In recent weeks, social media users have been tweeting about the lack of media coverage of missing black and Hispanic girls in Washington, D.C. using the hashtag #MissingDcGirls. In the first three months of 2017, D.C. saw 501 cases of missing children and teens, many of whom are black or Latino. Twenty-two of these cases remain unsolved as of March 22
AP reported that Congressional Black Caucus chairman Cedric Richmond and Del. Eleanor Holmes Norton, who represents D.C. in Congress, penned a letter to Attorney General Jeff Sessions and FBI Director James Comey to ask that their departments “devote the resources necessary to determine whether these developments are an anomaly or whether they are indicative of an underlying trend that must be addressed.”
“Ten children of color went missing in our nation’s capital in a period of two weeks and at first garnered very little media attention,” Richmond, who asked to schedule a meeting with Sessions, wrote. “That’s deeply disturbing.”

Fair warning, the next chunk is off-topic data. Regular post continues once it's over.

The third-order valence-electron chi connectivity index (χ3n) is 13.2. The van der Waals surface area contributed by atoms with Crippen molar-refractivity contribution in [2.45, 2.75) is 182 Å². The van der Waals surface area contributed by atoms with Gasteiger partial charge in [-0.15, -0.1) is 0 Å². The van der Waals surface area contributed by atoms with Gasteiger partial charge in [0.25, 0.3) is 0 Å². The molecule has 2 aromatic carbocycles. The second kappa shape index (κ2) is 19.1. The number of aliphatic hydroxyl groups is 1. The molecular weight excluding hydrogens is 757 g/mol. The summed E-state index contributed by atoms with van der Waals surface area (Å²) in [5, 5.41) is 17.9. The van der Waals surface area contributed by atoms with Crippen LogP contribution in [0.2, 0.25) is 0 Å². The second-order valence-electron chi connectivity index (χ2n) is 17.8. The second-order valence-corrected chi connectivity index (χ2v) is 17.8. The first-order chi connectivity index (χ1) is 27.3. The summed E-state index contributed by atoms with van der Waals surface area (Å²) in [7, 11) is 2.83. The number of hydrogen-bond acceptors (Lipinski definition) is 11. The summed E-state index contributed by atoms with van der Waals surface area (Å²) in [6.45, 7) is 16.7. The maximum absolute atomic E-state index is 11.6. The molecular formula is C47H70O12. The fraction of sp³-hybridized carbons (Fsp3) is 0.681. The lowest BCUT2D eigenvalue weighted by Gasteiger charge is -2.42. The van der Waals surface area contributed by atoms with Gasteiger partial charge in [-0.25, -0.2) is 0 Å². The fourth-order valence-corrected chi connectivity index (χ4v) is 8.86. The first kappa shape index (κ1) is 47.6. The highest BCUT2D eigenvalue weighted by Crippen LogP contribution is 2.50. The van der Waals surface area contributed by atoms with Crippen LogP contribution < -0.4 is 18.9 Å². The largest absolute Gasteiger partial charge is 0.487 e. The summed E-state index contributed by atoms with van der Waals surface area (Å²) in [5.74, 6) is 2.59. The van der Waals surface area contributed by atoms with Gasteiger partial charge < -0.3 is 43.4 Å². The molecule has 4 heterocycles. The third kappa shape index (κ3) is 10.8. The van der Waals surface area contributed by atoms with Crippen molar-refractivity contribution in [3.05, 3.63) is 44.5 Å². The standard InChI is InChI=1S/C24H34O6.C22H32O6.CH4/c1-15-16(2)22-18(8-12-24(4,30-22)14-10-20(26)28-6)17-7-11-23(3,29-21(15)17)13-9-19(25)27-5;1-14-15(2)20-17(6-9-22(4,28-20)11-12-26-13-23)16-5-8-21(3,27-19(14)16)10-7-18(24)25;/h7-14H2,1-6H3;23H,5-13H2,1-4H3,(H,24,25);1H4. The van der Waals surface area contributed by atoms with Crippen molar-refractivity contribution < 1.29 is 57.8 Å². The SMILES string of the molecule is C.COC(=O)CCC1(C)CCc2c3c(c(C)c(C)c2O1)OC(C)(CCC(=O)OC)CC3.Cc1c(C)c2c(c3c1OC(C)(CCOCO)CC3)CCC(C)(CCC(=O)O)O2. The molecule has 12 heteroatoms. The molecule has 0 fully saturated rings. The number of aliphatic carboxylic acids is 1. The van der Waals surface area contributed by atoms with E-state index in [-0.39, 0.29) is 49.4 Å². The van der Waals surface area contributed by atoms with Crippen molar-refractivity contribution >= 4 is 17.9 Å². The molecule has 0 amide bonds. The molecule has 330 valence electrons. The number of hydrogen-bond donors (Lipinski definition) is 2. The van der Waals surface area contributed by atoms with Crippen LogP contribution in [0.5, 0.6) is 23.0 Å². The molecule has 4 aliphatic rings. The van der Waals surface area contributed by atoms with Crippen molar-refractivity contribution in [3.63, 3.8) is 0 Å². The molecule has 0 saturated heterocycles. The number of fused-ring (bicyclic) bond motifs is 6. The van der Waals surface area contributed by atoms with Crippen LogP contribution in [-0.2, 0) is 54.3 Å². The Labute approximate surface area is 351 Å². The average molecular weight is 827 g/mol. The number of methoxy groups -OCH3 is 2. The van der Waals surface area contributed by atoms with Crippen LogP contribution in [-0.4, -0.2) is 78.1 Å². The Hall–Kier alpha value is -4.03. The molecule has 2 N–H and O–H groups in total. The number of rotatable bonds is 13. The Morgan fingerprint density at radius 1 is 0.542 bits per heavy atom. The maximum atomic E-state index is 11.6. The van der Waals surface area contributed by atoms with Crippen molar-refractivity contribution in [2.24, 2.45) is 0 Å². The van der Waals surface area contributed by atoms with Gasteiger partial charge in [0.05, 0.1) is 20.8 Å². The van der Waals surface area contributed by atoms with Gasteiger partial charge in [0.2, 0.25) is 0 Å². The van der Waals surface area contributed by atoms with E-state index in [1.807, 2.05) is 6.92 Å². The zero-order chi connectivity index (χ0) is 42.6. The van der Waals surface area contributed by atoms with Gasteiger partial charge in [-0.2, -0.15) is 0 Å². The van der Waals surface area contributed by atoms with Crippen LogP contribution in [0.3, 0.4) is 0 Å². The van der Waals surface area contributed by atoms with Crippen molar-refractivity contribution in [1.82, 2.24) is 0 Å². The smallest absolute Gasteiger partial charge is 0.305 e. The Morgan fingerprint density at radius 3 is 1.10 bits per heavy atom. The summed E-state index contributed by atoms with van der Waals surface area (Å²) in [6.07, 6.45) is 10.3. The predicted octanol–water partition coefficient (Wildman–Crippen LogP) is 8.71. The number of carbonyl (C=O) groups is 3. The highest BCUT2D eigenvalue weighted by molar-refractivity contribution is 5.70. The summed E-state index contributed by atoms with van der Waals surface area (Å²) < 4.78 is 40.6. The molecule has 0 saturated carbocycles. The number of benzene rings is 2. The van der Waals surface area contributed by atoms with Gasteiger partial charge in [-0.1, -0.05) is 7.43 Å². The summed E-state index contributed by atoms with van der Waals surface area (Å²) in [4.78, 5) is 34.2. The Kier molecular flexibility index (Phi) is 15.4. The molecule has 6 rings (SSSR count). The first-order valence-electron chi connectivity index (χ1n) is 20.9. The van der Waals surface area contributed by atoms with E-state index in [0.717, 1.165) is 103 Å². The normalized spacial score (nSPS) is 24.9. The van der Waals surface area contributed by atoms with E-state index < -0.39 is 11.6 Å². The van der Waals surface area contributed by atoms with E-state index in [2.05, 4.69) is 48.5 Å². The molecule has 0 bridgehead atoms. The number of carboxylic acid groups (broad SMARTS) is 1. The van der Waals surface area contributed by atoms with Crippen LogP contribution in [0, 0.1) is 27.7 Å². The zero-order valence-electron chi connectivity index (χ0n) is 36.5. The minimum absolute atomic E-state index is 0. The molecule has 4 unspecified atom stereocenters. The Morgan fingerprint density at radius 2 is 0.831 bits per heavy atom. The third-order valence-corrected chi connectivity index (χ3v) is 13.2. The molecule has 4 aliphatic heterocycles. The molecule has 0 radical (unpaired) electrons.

According to D.C. police, there hasn’t been an uptick in the number of missing children. But they’ve been posting missing person announcements more frequently on their Twitter feed, sparking concerns. Many of the missing children were girls, including 13-year-olds Yahshaiyah Enoch and Aniya McNeil; 15-year-olds Juliana Otero, Jacqueline Lassey, Dashann Trikia Wallace, Dayana White and Morgan Richardson; and 16-year-old Talisha Coles.
Social media users have also brought up the still unsolved case of Relisha Rudd, who disappeared from a D.C. homeless shelter in 2014 when she was just 8 years old. Derrica N. Wilson, the co-founder and CEO of the Black and Missing Foundation, brought up Rudd’s disappearance in an interview with the AP, saying that she was fearful that human trafficking may have been a factor in recent cases. D.C. Mayor Muriel Bowser said that police have found no connection to human trafficking in recent cases, according to USA Today.
Wilson told Essence that the cases of missing white women are frequently covered by the media — but oftentimes, the disappearances of black and Latino women and girls tend to go unnoticed. “We know Blacks and Latinos or any persons of color who go missing, oftentimes don’t receive much-needed media coverage, which could drastically increase the odds of their safe recovery,” she said.